It knows a lot of things about a lot of people that don’t find their way into scouting reports or media coverage until after the draft, and it’s always a surprise. Jesse Williams fall out of the first round into the fifth round, or Antonio Richardson’s fall from the second round into UDFA were not well modeled by larger media coverage of the draft, but Teddy Bridgewater’s fall out of the top ten was, as was Shayne Skov’s fight for a contract after the draft.
For the most part, missing these pieces of information make it difficult to predict the draft, and big boards from third parties without a strong access journalism background can miss on these players. But that doesn’t mean the evaluations are wrong, or even that they’re worse at evaluating.
Right now, for example, people (including me) are freaking out because Vic Beasley isn’t in Mel Kiper and Todd McShay’s most recent first-round mock draft. Freaking out not necessarily because they are doing anything ill-advised or dumb, but because this is the kind of thing driven by their access to teams. It is, for example, a more extreme inverse version of Breshad Perriman’s constant appearance in the first round of Kiper’s mock drafts.
There are two general approaches to draft coverage: 1) Who is going to pick who and 2) Who is good. Last year, we separated the draft boards into two categories: Forecasters (who do a job more closely resembling question #1) and Evaluators (who are closer to answering question #2 than question #1).
Generally speaking, the forecasters have been or are currently employed by media organizations that thrive on access, and that gives them access as well. Beyond that, people like Nolan Nawrocki (formerly of Pro Football Weekly and NFL.com) publish draft guides that are driven in big ways by the access they have.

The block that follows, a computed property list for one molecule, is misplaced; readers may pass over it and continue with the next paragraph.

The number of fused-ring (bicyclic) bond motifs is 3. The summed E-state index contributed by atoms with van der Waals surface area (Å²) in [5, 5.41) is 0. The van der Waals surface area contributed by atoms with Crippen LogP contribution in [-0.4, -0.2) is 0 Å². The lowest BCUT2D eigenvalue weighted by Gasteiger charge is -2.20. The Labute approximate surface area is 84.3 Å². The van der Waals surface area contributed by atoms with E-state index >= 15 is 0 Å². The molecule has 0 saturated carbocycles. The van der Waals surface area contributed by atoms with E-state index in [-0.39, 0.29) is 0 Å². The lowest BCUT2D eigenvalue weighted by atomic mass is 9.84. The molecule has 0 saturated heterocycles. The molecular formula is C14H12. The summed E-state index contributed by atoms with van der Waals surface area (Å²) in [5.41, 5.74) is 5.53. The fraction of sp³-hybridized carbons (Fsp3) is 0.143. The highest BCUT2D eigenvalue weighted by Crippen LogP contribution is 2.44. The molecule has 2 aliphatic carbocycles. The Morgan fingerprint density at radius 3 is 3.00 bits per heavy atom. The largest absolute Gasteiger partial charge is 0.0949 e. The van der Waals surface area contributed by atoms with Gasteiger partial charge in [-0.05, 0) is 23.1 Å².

Sometimes that access influences the actual talent evaluation, but often it will influence the final grade by speaking to the gravity of character concerns, injury concerns or some other errata.
Last year, unusual clusters of similar rankings at odd points in the charts confirmed (to me) the clear separation between those two groups of draft boards. This year, there are far fewer clusters in that data (it’s a more polarizing draft), but they do show up.
The media haven’t finalized their rankings, however, and we’re missing a lot of big names, like Daniel Jeremiah, Mike Mayock and Mel Kiper, who all have fewer than 100 players ranked. Expect those boards to solidify in the coming week and create starker divisions between the forecasters and evaluators.
Their boards, plus the biggest disagreements and most polarizing players below. If you want to jump straight to the 300-player version of the final consensus board, click here.
For alternate boards, click here.